WITH Malaysia entering gradual recovery, businesses need to look beyond survival and aim for long-term sustainability.
Over the past year, the government has rolled out various measures and stimulus packages to keep companies in business and has sought to incentivise firms, particularly SMEs, to transform their business models to remain competitive amidst a new economic landscape.
But industry leaders opine that more needs to be done to help businesses rebuild their capacity and tap into opportunities brewing within the region.
Observers note that Malaysia has the potential to be a gateway to the Asean market given its participation in trade deals like the Regional Comprehensive Economic Partnership (RCEP) and local companies stand to benefit should the country be able to capture a portion of the investments that are looking to have a slice of the US$26.2 trillion (RM108 trillion) regional market.
Trade bodies have urged the government to quickly ratify the RCEP and the Comprehensive and Progressive Agreement for Trans-Pacific Partnership (CPTPP) to take early advantage of new trade and investment opportunities, especially in the post-pandemic environment.
In a report titled Pathway for Malaysia 2021, the Asean Business Advisory Council Malaysia (ABACM) highlights that local manufacturers stand to gain from further regional integration as well as from the changes that are taking place in the reconfiguration of regional supply chains.
“Given the adverse impact of the pandemic on trade and supply chains, restoring production networks and supply chain integration is key for Malaysian manufacturers to mitigate the impact of the pandemic.
“Nowhere has this been more crucial than with our Asean or RCEP counterparts, not only as a nearshore source for inputs and Malaysian manufactured exports but also the possibilities of deeper integration through the ongoing initiatives under Asean to promote trade and investments, ” it says.
In a statement yesterday, the Federation of Malaysian Manufacturers (FMM) notes that the signing of the CPTPP and RCEP are significant achievements for Malaysia.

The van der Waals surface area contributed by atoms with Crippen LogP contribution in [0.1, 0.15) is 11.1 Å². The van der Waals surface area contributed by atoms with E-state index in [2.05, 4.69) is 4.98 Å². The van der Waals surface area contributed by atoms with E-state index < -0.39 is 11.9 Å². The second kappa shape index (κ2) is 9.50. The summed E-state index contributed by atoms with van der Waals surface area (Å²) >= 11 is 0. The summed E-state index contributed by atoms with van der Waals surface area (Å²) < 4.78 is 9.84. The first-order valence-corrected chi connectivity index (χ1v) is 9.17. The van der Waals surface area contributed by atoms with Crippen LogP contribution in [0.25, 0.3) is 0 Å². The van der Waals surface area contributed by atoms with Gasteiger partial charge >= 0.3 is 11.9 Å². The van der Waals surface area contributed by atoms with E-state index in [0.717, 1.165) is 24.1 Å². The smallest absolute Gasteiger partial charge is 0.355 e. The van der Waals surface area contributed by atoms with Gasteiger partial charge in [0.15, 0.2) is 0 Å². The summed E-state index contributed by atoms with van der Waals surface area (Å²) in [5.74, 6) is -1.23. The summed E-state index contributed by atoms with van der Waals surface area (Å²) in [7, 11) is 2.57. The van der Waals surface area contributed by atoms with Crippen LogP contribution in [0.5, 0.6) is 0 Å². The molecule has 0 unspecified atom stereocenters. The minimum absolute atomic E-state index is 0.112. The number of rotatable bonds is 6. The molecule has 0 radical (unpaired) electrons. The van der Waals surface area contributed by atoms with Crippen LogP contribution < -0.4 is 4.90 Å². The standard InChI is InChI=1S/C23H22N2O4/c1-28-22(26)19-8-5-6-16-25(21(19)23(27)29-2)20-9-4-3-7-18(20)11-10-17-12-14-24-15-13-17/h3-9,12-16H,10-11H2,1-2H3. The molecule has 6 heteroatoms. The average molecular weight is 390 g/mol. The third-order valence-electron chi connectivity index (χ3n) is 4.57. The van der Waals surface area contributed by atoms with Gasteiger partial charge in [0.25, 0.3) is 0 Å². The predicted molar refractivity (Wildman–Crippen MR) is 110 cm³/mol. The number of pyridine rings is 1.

“Once both agreements are ratified, manufacturers are expected to benefit from the diversification of import sources of industrial inputs and components. The CPTPP eliminates tariffs on nearly 96% of products entering the intra-regional trade and the RCEP will likely cover 90% of these products.
“These mega free trade agreements (FTA) will complement rather than compete as RCEP and CPTPP provides structured frameworks for cooperation for the local manufacturing sector to link our strengths in manufacturing and technology with the strengths of our partner countries in agriculture and natural resources, ” says FMM.
The further integration of regional economies under the FTAs, in addition to providing Malaysian exporters with preferential access into growing markets across the Asia Pacific, will also allow for an increase in imports of raw materials and natural resource-based materials from Latin America and Canada.
“At the same time, it will provide strategic nearshore options which will reduce costs and time for companies by allowing them to both import and export products anywhere within the East Asia region without meeting the separate requirements for each country, ” FMM adds.
But as Malaysia looks to leverage its advantage in the region, the need to position the country for competition has also become more apparent as economies start opening up and regional opportunities expand.
ABACM says local companies battered by the pandemic will need to be revived and equipped to balance short-term needs with long-term strategies.
“Finding a way to meet short-term needs without compromising long-term strategy has never been easy for businesses. The uncertainty brought on by Covid-19 has made the task much harder.
“The pandemic has altered the business landscape radically by changing patterns of consumption, production and government behaviour. The pace of change is so fast and its scale so challenging that companies have been forced away from a long-term mindset towards short-term thinking to ensure their survival
“But the signing of the RCEP has highlighted the need for Malaysian businesses to look into internationalisation as a key strategy for business sustainability and growth, ” it says.
Based on the survey conducted by ABACM last February, it was found that 26% of chambers and trade representatives in Malaysia expected businesses to recover within 2021.
Meanwhile, 74% of the respondents expected that businesses will take more than two years to recover, with half of the respondents expecting recovery between three to five years.